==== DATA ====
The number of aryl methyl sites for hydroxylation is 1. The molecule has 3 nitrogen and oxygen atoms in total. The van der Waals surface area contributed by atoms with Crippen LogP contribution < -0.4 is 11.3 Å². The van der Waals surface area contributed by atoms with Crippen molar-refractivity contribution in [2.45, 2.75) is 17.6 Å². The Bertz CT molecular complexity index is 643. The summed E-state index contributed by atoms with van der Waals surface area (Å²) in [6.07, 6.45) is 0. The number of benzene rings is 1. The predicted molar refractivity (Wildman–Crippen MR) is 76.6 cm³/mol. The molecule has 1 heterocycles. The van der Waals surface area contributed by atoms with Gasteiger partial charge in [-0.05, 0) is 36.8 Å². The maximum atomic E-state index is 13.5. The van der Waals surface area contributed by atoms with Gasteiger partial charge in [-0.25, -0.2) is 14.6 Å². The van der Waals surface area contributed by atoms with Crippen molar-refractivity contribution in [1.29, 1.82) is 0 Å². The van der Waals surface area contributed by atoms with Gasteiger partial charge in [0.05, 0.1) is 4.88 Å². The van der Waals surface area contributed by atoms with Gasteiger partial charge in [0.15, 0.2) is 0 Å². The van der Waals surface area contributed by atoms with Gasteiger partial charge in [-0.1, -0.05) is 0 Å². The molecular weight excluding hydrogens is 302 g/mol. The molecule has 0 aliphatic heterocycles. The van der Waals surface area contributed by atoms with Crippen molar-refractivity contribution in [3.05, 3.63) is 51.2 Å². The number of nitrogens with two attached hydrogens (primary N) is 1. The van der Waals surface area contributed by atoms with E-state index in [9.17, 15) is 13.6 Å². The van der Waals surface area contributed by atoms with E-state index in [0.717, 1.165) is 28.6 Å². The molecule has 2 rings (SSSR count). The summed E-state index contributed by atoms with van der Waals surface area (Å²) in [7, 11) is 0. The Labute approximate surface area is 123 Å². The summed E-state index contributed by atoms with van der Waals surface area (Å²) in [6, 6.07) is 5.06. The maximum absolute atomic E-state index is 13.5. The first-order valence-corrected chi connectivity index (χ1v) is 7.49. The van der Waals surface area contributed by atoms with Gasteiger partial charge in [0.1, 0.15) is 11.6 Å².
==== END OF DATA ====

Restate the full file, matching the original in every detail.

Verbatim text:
The number of aryl methyl sites for hydroxylation is 1. The molecule has 3 nitrogen and oxygen atoms in total. The van der Waals surface area contributed by atoms with Crippen LogP contribution < -0.4 is 11.3 Å². The van der Waals surface area contributed by atoms with Crippen molar-refractivity contribution in [2.45, 2.75) is 17.6 Å². The Bertz CT molecular complexity index is 643. The summed E-state index contributed by atoms with van der Waals surface area (Å²) in [6.07, 6.45) is 0. The number of benzene rings is 1. The predicted molar refractivity (Wildman–Crippen MR) is 76.6 cm³/mol. The molecule has 1 heterocycles. The van der Waals surface area contributed by atoms with Gasteiger partial charge in [-0.05, 0) is 36.8 Å². The maximum atomic E-state index is 13.5. The van der Waals surface area contributed by atoms with Gasteiger partial charge in [-0.25, -0.2) is 14.6 Å². The van der Waals surface area contributed by atoms with Crippen molar-refractivity contribution in [1.29, 1.82) is 0 Å². The van der Waals surface area contributed by atoms with Gasteiger partial charge in [0.05, 0.1) is 4.88 Å². The van der Waals surface area contributed by atoms with Gasteiger partial charge in [0.15, 0.2) is 0 Å². The van der Waals surface area contributed by atoms with Gasteiger partial charge in [-0.1, -0.05) is 0 Å². The molecular weight excluding hydrogens is 302 g/mol. The molecule has 0 aliphatic heterocycles. The van der Waals surface area contributed by atoms with Crippen molar-refractivity contribution in [3.05, 3.63) is 51.2 Å². The number of nitrogens with two attached hydrogens (primary N) is 1. The van der Waals surface area contributed by atoms with E-state index in [9.17, 15) is 13.6 Å². The van der Waals surface area contributed by atoms with E-state index in [0.717, 1.165) is 28.6 Å². The molecule has 2 rings (SSSR count). The summed E-state index contributed by atoms with van der Waals surface area (Å²) in [7, 11) is 0. The Labute approximate surface area is 123 Å². The summed E-state index contributed by atoms with van der Waals surface area (Å²) in [6, 6.07) is 5.06. The maximum absolute atomic E-state index is 13.5. The first-order valence-corrected chi connectivity index (χ1v) is 7.49. The van der Waals surface area contributed by atoms with Gasteiger partial charge in [0.1, 0.15) is 11.6 Å².